Limit Order Book

Limit Order Book

What is a limit order book?

A limit order book is a record of unexecuted limit orders kept by the security specialist who works on the stock exchange. When a limit order for a security is entered, it is retained by the security specialist. As the buy and sell limit orders for the security are given, the specialist keeps a record of all these orders in the order book and executes them at the given limit price or better when prices and stocks are available to do so. The specialist benefits from the difference between the price difference between buy and demand orders on his book when they execute the orders. As technology has allowed, this process has moved from a manual process to a largely automated process.

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How do limit orders work?

Explanation of the limit order book

The specialist who manages the limit order book is responsible for ensuring that the priority order is executed before the other orders in the book, and before the other orders at an equal or worse price held or submitted by other traders on the parquet (parquet brokers, manufacturers market, etc.). In 2000, the Securities and Exchange Commission (SEC) began to create a centralized limit order book that tracks limit orders on exchanges electronically. This electronic order tracking system automatically corresponds to the execution of the best possible pair of orders in the system. The best pair consists of the highest bid and the lowest sell orders. The offer is the price that the specialist / stock market will sell a security or the price at which an investor can buy the security. Demand / supply is the price at which the specialist / stock exchange will buy a security or the price at which the investor can sell the security.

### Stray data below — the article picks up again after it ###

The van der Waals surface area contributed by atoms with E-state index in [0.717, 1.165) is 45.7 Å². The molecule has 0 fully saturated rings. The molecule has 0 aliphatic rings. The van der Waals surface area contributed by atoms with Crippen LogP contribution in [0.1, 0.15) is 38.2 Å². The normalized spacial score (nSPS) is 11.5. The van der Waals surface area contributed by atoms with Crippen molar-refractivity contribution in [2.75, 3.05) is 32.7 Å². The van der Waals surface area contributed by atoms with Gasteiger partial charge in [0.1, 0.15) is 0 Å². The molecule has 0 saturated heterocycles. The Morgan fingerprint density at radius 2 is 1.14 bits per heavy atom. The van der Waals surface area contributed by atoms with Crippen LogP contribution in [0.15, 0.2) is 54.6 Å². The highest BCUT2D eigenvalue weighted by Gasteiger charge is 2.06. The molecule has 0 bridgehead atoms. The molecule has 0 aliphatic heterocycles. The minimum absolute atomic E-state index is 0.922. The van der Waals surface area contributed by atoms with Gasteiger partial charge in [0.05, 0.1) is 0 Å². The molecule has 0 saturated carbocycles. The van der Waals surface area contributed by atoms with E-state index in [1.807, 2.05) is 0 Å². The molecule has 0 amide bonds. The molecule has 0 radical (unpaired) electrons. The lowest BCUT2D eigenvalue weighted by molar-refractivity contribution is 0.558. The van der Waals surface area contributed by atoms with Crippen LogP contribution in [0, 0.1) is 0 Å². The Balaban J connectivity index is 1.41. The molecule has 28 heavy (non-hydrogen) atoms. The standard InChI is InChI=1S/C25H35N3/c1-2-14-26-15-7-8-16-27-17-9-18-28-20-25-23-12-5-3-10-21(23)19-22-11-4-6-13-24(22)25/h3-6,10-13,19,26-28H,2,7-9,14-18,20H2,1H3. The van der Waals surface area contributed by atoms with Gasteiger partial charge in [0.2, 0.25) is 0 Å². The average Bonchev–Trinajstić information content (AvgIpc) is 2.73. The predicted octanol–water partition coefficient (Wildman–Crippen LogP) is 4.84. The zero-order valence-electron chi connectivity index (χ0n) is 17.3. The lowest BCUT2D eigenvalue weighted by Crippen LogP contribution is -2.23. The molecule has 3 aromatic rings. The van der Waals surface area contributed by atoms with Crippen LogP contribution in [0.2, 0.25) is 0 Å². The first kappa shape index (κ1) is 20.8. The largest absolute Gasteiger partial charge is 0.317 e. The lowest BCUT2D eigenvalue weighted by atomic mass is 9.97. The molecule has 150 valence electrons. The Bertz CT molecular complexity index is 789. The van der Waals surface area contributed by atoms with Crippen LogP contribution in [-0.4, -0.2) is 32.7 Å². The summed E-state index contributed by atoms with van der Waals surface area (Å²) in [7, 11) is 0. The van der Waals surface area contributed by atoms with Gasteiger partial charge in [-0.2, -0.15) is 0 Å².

When a limit order is entered into a trading system and sent by a specialist working on a book or electronic order database, it will remain in the book until it can be associated with a trade. appropriate and executed. Limit purchase orders are placed with a higher price threshold. The investor says “I don’t want to pay more than $ X for this share”. Limit sell orders are placed with a lower price threshold. The investor says “I don’t want to sell this stock for less than $ X”.

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